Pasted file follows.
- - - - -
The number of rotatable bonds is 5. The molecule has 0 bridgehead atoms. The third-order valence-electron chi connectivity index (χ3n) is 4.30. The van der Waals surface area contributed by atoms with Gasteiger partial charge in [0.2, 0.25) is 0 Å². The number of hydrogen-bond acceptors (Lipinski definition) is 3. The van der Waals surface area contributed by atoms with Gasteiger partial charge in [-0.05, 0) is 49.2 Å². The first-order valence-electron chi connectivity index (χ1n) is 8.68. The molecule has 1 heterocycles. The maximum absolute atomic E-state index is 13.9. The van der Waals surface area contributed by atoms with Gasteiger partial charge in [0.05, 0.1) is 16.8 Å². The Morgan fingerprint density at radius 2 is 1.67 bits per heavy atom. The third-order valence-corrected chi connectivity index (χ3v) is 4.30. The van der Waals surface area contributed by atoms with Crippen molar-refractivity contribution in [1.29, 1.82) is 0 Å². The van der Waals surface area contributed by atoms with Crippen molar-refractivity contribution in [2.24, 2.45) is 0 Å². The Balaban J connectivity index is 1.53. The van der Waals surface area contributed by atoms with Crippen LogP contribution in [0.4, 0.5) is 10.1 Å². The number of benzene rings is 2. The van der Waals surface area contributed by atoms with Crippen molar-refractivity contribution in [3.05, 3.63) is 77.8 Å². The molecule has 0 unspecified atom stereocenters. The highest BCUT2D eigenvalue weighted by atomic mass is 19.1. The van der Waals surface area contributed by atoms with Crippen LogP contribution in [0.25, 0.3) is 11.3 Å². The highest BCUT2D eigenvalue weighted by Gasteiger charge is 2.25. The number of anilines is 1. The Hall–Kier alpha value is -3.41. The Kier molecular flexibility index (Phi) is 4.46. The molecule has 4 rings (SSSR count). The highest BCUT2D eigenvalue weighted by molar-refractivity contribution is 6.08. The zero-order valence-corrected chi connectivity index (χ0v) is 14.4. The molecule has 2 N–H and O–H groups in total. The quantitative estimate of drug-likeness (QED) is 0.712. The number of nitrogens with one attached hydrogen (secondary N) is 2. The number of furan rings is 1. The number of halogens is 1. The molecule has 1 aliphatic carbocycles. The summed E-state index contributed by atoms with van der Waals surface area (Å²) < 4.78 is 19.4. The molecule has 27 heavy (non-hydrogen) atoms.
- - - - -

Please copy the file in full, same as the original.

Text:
The number of rotatable bonds is 5. The molecule has 0 bridgehead atoms. The third-order valence-electron chi connectivity index (χ3n) is 4.30. The van der Waals surface area contributed by atoms with Gasteiger partial charge in [0.2, 0.25) is 0 Å². The number of hydrogen-bond acceptors (Lipinski definition) is 3. The van der Waals surface area contributed by atoms with Gasteiger partial charge in [-0.05, 0) is 49.2 Å². The first-order valence-electron chi connectivity index (χ1n) is 8.68. The molecule has 1 heterocycles. The maximum absolute atomic E-state index is 13.9. The van der Waals surface area contributed by atoms with Gasteiger partial charge in [0.05, 0.1) is 16.8 Å². The Morgan fingerprint density at radius 2 is 1.67 bits per heavy atom. The third-order valence-corrected chi connectivity index (χ3v) is 4.30. The van der Waals surface area contributed by atoms with Crippen molar-refractivity contribution in [1.29, 1.82) is 0 Å². The van der Waals surface area contributed by atoms with Crippen molar-refractivity contribution in [2.24, 2.45) is 0 Å². The Balaban J connectivity index is 1.53. The van der Waals surface area contributed by atoms with Crippen LogP contribution in [0.4, 0.5) is 10.1 Å². The number of benzene rings is 2. The van der Waals surface area contributed by atoms with Crippen molar-refractivity contribution in [3.05, 3.63) is 77.8 Å². The molecule has 0 unspecified atom stereocenters. The highest BCUT2D eigenvalue weighted by atomic mass is 19.1. The van der Waals surface area contributed by atoms with Crippen LogP contribution in [0.25, 0.3) is 11.3 Å². The highest BCUT2D eigenvalue weighted by Gasteiger charge is 2.25. The number of anilines is 1. The Hall–Kier alpha value is -3.41. The Kier molecular flexibility index (Phi) is 4.46. The molecule has 4 rings (SSSR count). The highest BCUT2D eigenvalue weighted by molar-refractivity contribution is 6.08. The zero-order valence-corrected chi connectivity index (χ0v) is 14.4. The molecule has 2 N–H and O–H groups in total. The quantitative estimate of drug-likeness (QED) is 0.712. The number of nitrogens with one attached hydrogen (secondary N) is 2. The number of furan rings is 1. The number of halogens is 1. The molecule has 1 aliphatic carbocycles. The summed E-state index contributed by atoms with van der Waals surface area (Å²) < 4.78 is 19.4. The molecule has 27 heavy (non-hydrogen) atoms.